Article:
A two-month fund-raising effort that netted $350,000 prompted Irvine school trustees to agree Tuesday to keep classes at 20 students or less in kindergarten through second grade next fall despite the state's budget cuts.
In addition, the Irvine Public Schools Foundation presented the school board with a check for $1 million, the first installment of $2.18 million promised to pay for art, science and music programs this school year. The rest probably will be delivered in May, foundation chief Tim Shaw said.
The foundation also organized the campaign to raise money to keep smaller class sizes in lower grades. Shaw said only six of the 1,200 donations in the most recent pledge drive were for more than $1,000, and nearly all were from parents whose children would have been placed in larger classes.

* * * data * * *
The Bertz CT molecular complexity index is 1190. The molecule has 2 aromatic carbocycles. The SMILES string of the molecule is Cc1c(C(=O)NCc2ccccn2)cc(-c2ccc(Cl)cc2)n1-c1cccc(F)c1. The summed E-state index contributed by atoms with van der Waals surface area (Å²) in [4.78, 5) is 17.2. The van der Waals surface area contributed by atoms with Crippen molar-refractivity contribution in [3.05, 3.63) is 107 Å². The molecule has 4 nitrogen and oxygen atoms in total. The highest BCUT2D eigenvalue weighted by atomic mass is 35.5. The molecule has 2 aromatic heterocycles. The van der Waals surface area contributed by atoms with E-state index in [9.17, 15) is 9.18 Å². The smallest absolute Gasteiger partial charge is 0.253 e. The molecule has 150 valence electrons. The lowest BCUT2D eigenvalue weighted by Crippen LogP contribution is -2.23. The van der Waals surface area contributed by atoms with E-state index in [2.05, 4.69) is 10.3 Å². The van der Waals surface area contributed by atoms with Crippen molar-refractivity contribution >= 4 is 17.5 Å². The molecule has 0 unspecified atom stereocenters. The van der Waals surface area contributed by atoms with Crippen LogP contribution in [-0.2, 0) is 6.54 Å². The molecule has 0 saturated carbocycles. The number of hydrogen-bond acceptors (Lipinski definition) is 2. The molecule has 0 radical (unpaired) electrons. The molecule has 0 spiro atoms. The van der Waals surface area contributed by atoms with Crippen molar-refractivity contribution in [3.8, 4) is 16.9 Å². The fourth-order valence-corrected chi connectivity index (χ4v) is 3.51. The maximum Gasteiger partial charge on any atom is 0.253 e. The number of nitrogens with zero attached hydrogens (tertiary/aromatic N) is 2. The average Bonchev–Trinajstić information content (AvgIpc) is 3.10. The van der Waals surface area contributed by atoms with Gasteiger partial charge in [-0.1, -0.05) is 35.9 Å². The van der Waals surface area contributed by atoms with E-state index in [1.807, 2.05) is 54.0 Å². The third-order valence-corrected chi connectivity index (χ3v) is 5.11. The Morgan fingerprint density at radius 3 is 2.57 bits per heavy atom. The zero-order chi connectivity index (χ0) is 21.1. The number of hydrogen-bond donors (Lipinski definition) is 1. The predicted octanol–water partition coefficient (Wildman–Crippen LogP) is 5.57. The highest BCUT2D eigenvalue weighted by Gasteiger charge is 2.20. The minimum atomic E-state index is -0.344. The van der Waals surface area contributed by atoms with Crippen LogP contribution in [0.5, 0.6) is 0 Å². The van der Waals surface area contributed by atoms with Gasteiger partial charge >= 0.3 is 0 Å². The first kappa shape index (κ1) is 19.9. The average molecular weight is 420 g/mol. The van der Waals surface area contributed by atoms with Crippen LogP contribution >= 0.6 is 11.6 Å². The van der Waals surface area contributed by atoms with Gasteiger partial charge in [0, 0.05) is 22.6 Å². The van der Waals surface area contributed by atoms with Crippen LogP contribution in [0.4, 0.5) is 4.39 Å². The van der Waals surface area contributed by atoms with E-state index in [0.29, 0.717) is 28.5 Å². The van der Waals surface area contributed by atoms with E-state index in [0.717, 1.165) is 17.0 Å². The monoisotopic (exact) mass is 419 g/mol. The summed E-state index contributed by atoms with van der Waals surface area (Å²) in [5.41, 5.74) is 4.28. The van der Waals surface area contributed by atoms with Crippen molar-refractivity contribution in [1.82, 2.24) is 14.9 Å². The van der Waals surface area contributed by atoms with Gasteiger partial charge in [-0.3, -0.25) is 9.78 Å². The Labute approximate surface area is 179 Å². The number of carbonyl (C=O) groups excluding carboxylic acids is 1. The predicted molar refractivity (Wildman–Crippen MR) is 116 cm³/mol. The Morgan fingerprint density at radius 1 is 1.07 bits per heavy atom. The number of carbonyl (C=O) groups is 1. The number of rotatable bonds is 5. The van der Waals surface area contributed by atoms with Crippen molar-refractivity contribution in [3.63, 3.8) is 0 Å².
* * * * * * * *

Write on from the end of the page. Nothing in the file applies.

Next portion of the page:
For the last three years, private funds have rescued the district's smaller classes, along with art, music and science. Shaw said the foundation generates the most money of any nonprofit district group statewide.
Shaw doesn't mind the community's expectation that the foundation takes a leadership role in pulling the district through crises. But he said the pressure created by budget cuts at the federal and state levels can be frustrating.
"There comes a point where we're not raising money for programs that just make us better.... It's the foundation that's raising money for core educational programs," Shaw said.